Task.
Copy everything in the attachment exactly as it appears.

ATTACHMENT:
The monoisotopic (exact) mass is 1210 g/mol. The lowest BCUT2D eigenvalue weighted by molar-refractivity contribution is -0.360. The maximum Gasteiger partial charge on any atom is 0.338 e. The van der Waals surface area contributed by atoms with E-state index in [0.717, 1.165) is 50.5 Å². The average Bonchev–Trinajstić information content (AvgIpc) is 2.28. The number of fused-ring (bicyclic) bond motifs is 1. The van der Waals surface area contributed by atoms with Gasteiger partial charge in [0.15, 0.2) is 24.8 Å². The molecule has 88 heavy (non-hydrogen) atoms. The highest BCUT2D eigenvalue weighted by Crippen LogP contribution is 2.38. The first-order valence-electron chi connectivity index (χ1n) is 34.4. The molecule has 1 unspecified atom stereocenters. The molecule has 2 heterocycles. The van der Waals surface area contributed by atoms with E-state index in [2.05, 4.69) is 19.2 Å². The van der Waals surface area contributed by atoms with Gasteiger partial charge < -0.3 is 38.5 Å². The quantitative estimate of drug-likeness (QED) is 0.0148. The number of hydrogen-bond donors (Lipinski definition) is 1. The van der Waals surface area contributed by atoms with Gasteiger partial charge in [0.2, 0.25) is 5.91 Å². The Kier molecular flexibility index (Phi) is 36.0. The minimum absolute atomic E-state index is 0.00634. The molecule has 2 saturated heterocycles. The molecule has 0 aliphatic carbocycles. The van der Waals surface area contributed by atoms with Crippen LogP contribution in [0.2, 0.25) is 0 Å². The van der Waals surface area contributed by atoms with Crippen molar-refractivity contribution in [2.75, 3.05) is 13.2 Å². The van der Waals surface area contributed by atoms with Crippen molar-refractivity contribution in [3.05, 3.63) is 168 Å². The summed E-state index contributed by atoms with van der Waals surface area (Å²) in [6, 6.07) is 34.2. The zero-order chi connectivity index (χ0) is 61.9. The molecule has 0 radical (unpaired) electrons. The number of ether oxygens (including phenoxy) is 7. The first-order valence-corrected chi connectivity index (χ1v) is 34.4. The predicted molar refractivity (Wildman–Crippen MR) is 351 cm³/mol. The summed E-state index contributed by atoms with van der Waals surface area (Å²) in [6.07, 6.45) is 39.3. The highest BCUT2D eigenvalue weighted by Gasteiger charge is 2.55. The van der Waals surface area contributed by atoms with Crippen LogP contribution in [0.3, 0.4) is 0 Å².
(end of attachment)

The monoisotopic (exact) mass is 1210 g/mol. The lowest BCUT2D eigenvalue weighted by molar-refractivity contribution is -0.360. The maximum Gasteiger partial charge on any atom is 0.338 e. The van der Waals surface area contributed by atoms with E-state index in [0.717, 1.165) is 50.5 Å². The average Bonchev–Trinajstić information content (AvgIpc) is 2.28. The number of fused-ring (bicyclic) bond motifs is 1. The van der Waals surface area contributed by atoms with Gasteiger partial charge in [0.15, 0.2) is 24.8 Å². The molecule has 88 heavy (non-hydrogen) atoms. The highest BCUT2D eigenvalue weighted by Crippen LogP contribution is 2.38. The first-order valence-electron chi connectivity index (χ1n) is 34.4. The molecule has 1 unspecified atom stereocenters. The molecule has 2 heterocycles. The van der Waals surface area contributed by atoms with E-state index in [2.05, 4.69) is 19.2 Å². The van der Waals surface area contributed by atoms with Gasteiger partial charge < -0.3 is 38.5 Å². The quantitative estimate of drug-likeness (QED) is 0.0148. The number of hydrogen-bond donors (Lipinski definition) is 1. The van der Waals surface area contributed by atoms with Gasteiger partial charge in [0.2, 0.25) is 5.91 Å². The Kier molecular flexibility index (Phi) is 36.0. The minimum absolute atomic E-state index is 0.00634. The molecule has 2 saturated heterocycles. The molecule has 0 aliphatic carbocycles. The van der Waals surface area contributed by atoms with Crippen LogP contribution in [0.2, 0.25) is 0 Å². The van der Waals surface area contributed by atoms with Crippen molar-refractivity contribution in [2.75, 3.05) is 13.2 Å². The van der Waals surface area contributed by atoms with Crippen molar-refractivity contribution in [3.05, 3.63) is 168 Å². The summed E-state index contributed by atoms with van der Waals surface area (Å²) in [6, 6.07) is 34.2. The zero-order chi connectivity index (χ0) is 61.9. The molecule has 0 radical (unpaired) electrons. The number of ether oxygens (including phenoxy) is 7. The first-order valence-corrected chi connectivity index (χ1v) is 34.4. The predicted molar refractivity (Wildman–Crippen MR) is 351 cm³/mol. The summed E-state index contributed by atoms with van der Waals surface area (Å²) in [6.07, 6.45) is 39.3. The highest BCUT2D eigenvalue weighted by Gasteiger charge is 2.55. The van der Waals surface area contributed by atoms with Crippen LogP contribution in [0.3, 0.4) is 0 Å².